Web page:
Living & Working in Brazil FAQ
22 answered questions about living and working in Brazil
1. Is my CPF number cancelled upon my departure from Brazil?
No. the CPF number will continue to identify you before the Brazilian Tax Authorities for any act that requires a CPF number.
2. Are expenses related to Portuguese classes for my family, which are paid by the company, considered part of my earnings? Are they subject to tax?
Yes. Amounts paid by the company for such classes are considered fringe benefits granted to you, which shall be treated as part of your earnings and, as such, subject to taxation.
3. I came from a country where the tax rate is higher than 27.5%. Will I get a refund, in Brazil, for the tax paid abroad?
The amount of tax paid abroad sometimes may represent a tax credit that can be used to offset Brazilian taxes, limited to the amount of Brazilian taxes imposed on the income that gave rise to the foreign tax. Any excess amount paid to the foreign jurisdiction will not be refunded by the Brazilian government.
4. After my departure from the country, I intend to rent the real estate property I own in Brazil. Is there a procedure to be followed in such situations?
Yes. Should you receive rental payments for a property located in Brazil after filing of your final Brazilian return (fiscal closure upon departure), you will be subject to a flat 15% income tax rate. This tax shall be paid on the date the income is received, through a tax-collection voucher (DARF) indicating ‘9478’ as the revenue code.
5. I will close all my Brazilian bank accounts at the time of my departure from the country. How will I receive a tax refund from the Brazilian tax authorities, in the event I am entitled to one?
Should your final Brazilian return (fiscal closure return) disclose a tax refund due you and no bank account is indicated as the one to be used by the tax authorities for the corresponding credit, the refund will be deposited, and will be at your disposal, in an account at Banco do Brasil, to be transferred to a Brazilian account in your name or that of your power of attorney,
6. I will receive from the foreign parent company, on an annual basis, amounts relating to profits and dividends. How will the Brazilian tax authorities treat such income?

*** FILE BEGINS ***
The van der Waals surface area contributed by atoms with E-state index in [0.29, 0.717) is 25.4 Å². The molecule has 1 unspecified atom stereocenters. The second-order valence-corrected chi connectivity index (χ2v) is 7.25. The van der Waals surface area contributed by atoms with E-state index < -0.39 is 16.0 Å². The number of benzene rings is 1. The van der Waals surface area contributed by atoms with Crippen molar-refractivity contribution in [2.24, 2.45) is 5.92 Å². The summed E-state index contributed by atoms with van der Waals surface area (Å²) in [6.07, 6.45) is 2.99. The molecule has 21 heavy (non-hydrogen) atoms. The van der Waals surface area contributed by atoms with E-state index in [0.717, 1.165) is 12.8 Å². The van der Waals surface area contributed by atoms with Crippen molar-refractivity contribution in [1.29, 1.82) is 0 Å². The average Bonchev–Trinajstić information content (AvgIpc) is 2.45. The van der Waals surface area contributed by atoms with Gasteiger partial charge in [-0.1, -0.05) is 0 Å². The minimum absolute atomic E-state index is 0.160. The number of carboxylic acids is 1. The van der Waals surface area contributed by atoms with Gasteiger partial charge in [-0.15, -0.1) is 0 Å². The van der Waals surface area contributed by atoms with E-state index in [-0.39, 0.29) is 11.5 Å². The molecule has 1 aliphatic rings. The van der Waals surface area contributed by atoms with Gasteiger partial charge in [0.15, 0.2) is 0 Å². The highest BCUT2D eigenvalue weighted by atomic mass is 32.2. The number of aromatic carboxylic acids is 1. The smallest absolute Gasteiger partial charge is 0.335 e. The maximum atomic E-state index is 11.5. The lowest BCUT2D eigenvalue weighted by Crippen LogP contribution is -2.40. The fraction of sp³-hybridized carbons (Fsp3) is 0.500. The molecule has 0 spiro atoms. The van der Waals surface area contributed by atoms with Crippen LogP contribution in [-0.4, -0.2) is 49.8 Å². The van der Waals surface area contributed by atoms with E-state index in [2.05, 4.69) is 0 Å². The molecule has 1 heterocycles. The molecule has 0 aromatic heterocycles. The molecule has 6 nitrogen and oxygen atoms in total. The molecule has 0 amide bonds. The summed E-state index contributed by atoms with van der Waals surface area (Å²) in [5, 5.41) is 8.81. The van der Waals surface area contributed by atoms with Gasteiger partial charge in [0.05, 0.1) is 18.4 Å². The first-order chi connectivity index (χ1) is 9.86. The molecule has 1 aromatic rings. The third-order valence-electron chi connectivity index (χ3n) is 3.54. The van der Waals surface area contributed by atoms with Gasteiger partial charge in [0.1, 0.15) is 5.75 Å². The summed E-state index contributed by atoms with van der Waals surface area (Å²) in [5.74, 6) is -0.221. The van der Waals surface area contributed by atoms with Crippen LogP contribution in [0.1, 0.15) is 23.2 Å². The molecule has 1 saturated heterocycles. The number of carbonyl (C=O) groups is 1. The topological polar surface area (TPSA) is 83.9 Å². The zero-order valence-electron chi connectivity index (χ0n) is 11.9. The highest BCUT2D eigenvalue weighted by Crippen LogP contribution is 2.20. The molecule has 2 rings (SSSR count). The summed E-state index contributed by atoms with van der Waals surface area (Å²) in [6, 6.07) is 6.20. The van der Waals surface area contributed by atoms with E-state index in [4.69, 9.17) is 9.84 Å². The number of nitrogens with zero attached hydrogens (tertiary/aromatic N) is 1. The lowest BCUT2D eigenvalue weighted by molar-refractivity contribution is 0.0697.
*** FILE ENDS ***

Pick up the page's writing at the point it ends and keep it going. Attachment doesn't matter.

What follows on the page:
As a general rule, profits and dividends received from a legal entity domiciled abroad are subject to the monthly mandatory income tax prepayment (referred to as ‘carne-leão’) and should be reported as taxable income on the annual tax return filed by the beneficiary. However, depending on provisions set forth in international agreements, conventions or tax treaties executed by and between the country of origin of such income and Brazil, or in light of reciprocal tax treatment being provided for in the said countries’ domestic tax legislation, different tax treatments might be applicable.
7. After my departure from Brazil, I will receive a residual value related to the preceding year bonus from the Brazilian legal entity. How will the Brazilian tax authorities treat such income?
Any income received after your departure from Brazil or, in other words, when you are no longer deemed to be a resident taxpayer, shall be subject to Brazilian income tax at a flat rate or will be exempt from Brazilian income tax, depending on the country that is considered your tax domicile at the time the payment is received.
8. I am paying education expenses for my dependents living abroad. May I treat such expenses as fully deductible on the annual Brazilian individual tax return?
These expenses are not fully deductible. Although such expenses should be reported on your Brazilian income tax return, their deductibility is subject to a limit established by the relevant legislation.
9. May I take a deduction, on my annual Brazilian individual tax return, for medical expenses incurred abroad?
Yes, medical expenses are fully deductible (regardless of the tax domicile of the individual/entity that renders the service), provided that they have not been reimbursed to you by a health plan and you can substantiate the expenses through reliable documentation, if and when requested to do so by the Brazilian tax authorities.
10. If my annual Brazilian individual tax return shows an amount is owed by me, must the corresponding payment be made exclusively at a bank branch?
All Brazilian federal taxes are payable through the tax-collection voucher referred to as ‘Documento de Arrecadação de Receitas Federais – DARF’. They may also be paid online over the internet, through the ‘Payments’ option of your Brazilian bank’s website.
11. I entered Brazil under the type ‘V’ visa (temporary resident), without being covered by an employment contract. When am I considered a resident taxpayer for purposes of Brazilian taxes?
A foreigner that enters Brazil under such a visa is considered a resident taxpayer after completing 183 days of presence in the country, within any given 12-month period.
12. I entered Brazil under the type ‘V’ visa (temporary resident), with an employment contract. When am I considered a resident taxpayer for purposes of Brazilian taxes?